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los yog kev es poj niam tau ua puv pab rau zej zog es yog tseem yog poj niam li xwb, koj pom hais tias tej yam li no yog dab tsi? Tsi li los koj tus kheej xwb koj xav kom luag sab nra pom hais tias koj ua ib tus poj niam nav or Niam Lws ua Fwj Chim niam, koj qhov contribution rau peb haiv hmoob qhov loj yog vim li cas los either, either way broadly or yourself? M: Well, I think there are a lot of things you can say broadly but, I think for myself and maybe because I’m the only one that can talk about that I think that in each job that I have had, I tried to make a mark with each thing that I’ve done I tried to make a mark and whether….I was the first Hmong girl nationally to study overseas I mean for whole year in Germany I was 16. I think that I made it possible for so many Hmong girl es lawv ntshaw qhov ntawd, es hais tias mus pom lub teb chaws txawv, mus even for a summer or week with a scholarship, so parents lawv awv pom nab they just, they just you know they just don’t want to allow their girls to go anywhere and I think that when I went and I came back safely, I carved a path for cov me nyuam ntxhais hmoob who are related to me or who knew of me, Maiv Kaus twb lawm mas, it just made it so much more accessible for, for Hmong girls and, and than I think that because I was actually I think in the Twin Cities area the first Hmong girl go study so far away for college and even today cov niam thiab txiv Hmoob los lawv yeej tsis nyiam kom lawv cov ntxhais mus kawm ntawv deb li nav but when I went there people were convinced that I was come back pregnant in fact thuam kuv mus kawm ntawv nyob Germany, muaj ib niag yawg Hmoob Yaj es xyov nws tuaj qhov twg tuaj es nws muab kuv cem nav, thiab nws cem kuv niam nkawv, thiab nws cem cov Hmoob Yaj tag nrho nav, nws yog hmoob Yaj, thiab nws hais tias uh cov tub Hmoob Yaj dua qhov twg tas lawm ua li cas es kuv ua ib tug khaub ntxhais xwb es kuv tseem ua tej yam es zoo li nov es tsi muaj cov tub es ntse nyob qhov twg li lawm nav, es peb cov ntxhais thiab li tus niag khaub ntxhais xwb es tseem, tseem keej tshaj nej lawm thiab es nej mas…he just said I’m just so ashamed of all you guys, and it was terrible, because he was a guy who, who is older…but it didn’t matter because I went to Germany. I came back. I was fine, and I went to college I came back I was fine, and I think that each time something like that happens it opens up the path for other girls and I have so many hmong girls come up to me… I was coordinating Hmoob Thaj Yeeb and even just conferences and staff and they come up and say oh god, thank god there are women like you out there because you’re my only hope because my parents don’t understand me when I tried to do things. It’s so difficult and there’s so much opposition and cov niam txiv hmoob muab kuv cem, because I’m doing this kind of job, and I just say, what you do what you think is best because every step that you take is a real gain for not just poj niam but you as a individual and, and I think being hired at St. Pual public housing it’s such a high level position you know it is a kind of like a slap in the face because in some ways rau cov txiv neej hmoob because they feel that yus yog ib tus ntxhais Hmong xwb es yus yog ib tus poj niam xwb es ua cas es uh yuav mus tau tej txoj hauj lwm es siab ua luaj ntawd nav, and if I was a man
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I’m sure that, I’d be getting invitiations to speak to all over the place because it’s such a high level position but because I’m a woman I think that people are more like oh how did that happen, because …(laugh)… look at people like Lee Pao na, just being on the council and being at Concordia, those aren’t even positions where, where you have so much influence and I think if people were really to think about it, they would say god…that’s quiet an accomplishment because you’re a woman they just go oh gees how did that happen and that happens a lot with women, even internally within the structure cov Hmoob es nrog yus ua hauj lwm nav they, they still think that because all of them are men, men think that it should be men but lawv yeej tsis hais ncaj nraim rau yus that’s not gonna happen but I mean I guess my point is that, whenever a women like me or like you, makes a decision to make a career move and it is up, it proves something to txiv neej Hmoob, to the world, and to other Hmong women that it can be done. I think that, that is a public conribution that we make as individual and that, that is what I think we can hope for it and I know Cua Yaj nav, when she went she on the school board it’s because nws muaj peev xwm nav, tsi yog hais tias, yeah she may not have all the skills necessary or whatever, but nws tho tau txoj hauv kev for new help and you know and the fact that woman went before a man, oh my gosh, (laugh)… that’s just rediculous, for Neal to have to follow the footstep of a woman, and I think that each time a man has to follow a footstep of a woman who is in leadership that is a real public contribution because it has shown people that, that women are smart and they can do things that, that maybe people never thought were possible for women and that to me it’s very impressive. So, I think because we have increasing numbers of women who are doing that whether or not they’re doing in a big way. I mean people may not think so much of women who become teachers aides or becomes like just teachers or nurses the things is, every time a little girl meets a Hmong woman who is a nurse she going get excited to that wow!!, she’s a nurse and maybe, I can be too… I: M: I: M: I: M: Something like that… Oh yeah, and that’s very important and I think that’s what we contribute to our daughters and to the world and to the hmong community. We’ll probably have female senator before we have a male senator…. Maybe.. yeah..maybe.. Just wrapping a little bit here. Was there anything else los yog koj puas muaj lwm yam ab tsi koj xav ntxiv kaw khaws cia? Well I think the only thing that I would add is that I think people under estimate Hmong women all the time and, and one of my goals and in really try to get this project going is to really document poj niam and their stories, and the fact that they are so smart and have accomplished so much and, and I hope that at least from, from the older hmong women we get a picture of how they were because,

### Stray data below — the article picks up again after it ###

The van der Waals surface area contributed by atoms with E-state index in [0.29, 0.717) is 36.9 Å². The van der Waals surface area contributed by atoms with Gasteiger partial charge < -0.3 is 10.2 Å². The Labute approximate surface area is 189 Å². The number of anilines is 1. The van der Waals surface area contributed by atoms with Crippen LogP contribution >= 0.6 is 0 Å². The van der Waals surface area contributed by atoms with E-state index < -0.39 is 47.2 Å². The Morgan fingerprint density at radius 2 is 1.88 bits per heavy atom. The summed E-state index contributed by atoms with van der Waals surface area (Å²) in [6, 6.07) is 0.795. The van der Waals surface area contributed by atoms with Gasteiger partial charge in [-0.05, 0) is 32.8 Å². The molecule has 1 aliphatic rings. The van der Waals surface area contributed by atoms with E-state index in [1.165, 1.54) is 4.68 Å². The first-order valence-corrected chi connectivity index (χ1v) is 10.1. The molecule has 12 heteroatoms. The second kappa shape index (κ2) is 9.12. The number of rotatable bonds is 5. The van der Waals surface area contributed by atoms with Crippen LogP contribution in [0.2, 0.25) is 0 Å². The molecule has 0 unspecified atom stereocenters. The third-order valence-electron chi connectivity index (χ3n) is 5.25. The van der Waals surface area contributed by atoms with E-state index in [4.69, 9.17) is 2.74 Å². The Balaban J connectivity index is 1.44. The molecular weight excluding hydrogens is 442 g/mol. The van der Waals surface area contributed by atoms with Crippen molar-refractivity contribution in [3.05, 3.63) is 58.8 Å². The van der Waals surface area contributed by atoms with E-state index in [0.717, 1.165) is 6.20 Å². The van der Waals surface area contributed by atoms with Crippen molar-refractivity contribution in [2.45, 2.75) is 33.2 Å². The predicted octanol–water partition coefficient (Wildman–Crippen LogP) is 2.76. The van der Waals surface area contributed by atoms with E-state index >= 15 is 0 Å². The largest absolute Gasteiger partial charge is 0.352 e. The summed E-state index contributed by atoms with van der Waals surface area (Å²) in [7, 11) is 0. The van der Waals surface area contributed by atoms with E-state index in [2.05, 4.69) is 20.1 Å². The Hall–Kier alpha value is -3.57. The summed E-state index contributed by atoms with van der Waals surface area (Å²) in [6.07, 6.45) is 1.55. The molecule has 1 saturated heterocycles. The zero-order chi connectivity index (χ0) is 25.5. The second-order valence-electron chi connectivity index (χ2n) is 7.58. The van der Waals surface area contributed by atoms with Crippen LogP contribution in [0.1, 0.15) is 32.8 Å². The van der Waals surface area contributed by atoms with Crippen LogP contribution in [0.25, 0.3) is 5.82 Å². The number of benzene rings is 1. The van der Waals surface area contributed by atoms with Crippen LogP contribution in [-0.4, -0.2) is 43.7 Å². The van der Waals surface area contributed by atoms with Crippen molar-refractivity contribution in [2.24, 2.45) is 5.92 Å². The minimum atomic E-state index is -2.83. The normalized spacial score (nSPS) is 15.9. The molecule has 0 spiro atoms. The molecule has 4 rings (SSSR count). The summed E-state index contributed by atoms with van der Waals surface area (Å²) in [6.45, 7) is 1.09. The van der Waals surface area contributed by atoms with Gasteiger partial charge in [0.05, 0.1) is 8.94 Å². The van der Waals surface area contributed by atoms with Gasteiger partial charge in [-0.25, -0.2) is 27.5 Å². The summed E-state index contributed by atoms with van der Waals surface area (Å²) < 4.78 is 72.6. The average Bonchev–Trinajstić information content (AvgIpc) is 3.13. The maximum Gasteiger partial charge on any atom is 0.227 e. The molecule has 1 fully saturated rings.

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yus xav hais tias yus niam thiab yus txiv lawv nav, es leej twg yog tus es uh muaj peev xwm tshaj plaws nav I think I have to say that my mom, because when you think about it, how hard it is for us to raise children now, and than to take that leap into raising children in a completely foreign country and still makes everything seem okay for their kids and I think that’s great and yog koj nrog cov laus tham nav lawv yeej hais tias you know kuv yeej hais tias kuv lub neeg ces tag lawm thiab tab sis mas kuv xav kom kuv cov me nyuam txawj ntse kom lawv ua neej zoo kom lawv muaj li luag tej kom lawm nto npe, that is all the hopes that parents have for their kids but to me it, it’s mothers that make it reality because we are the ones that spends majority of our time doing all the childcare and… I: M: All the behind the scenes stuff… Oh yeah, all the behind the scenes stuff and what happened when the men went off to war, well the women were left to take care of everythings else, and I think they did a really good job. I think women like us are testaments to their strength and I hope that through with this project, people will really remember that the most important thing that we do is not all the material things but who we really leave behind the kinds of legacy we have as a people, and to me the people legacy is the women and the kids and how they grow up, and what they become so I that, that’s a general contribution I think that women really make that I think it’s really underestimated and the fact that you have to have smart women to raise smart kids, and that it's not a good argument to not educate girls too because their going go out and marry out of the clan and you won’t be any better to educate a girl or whatever. Okay, thank you.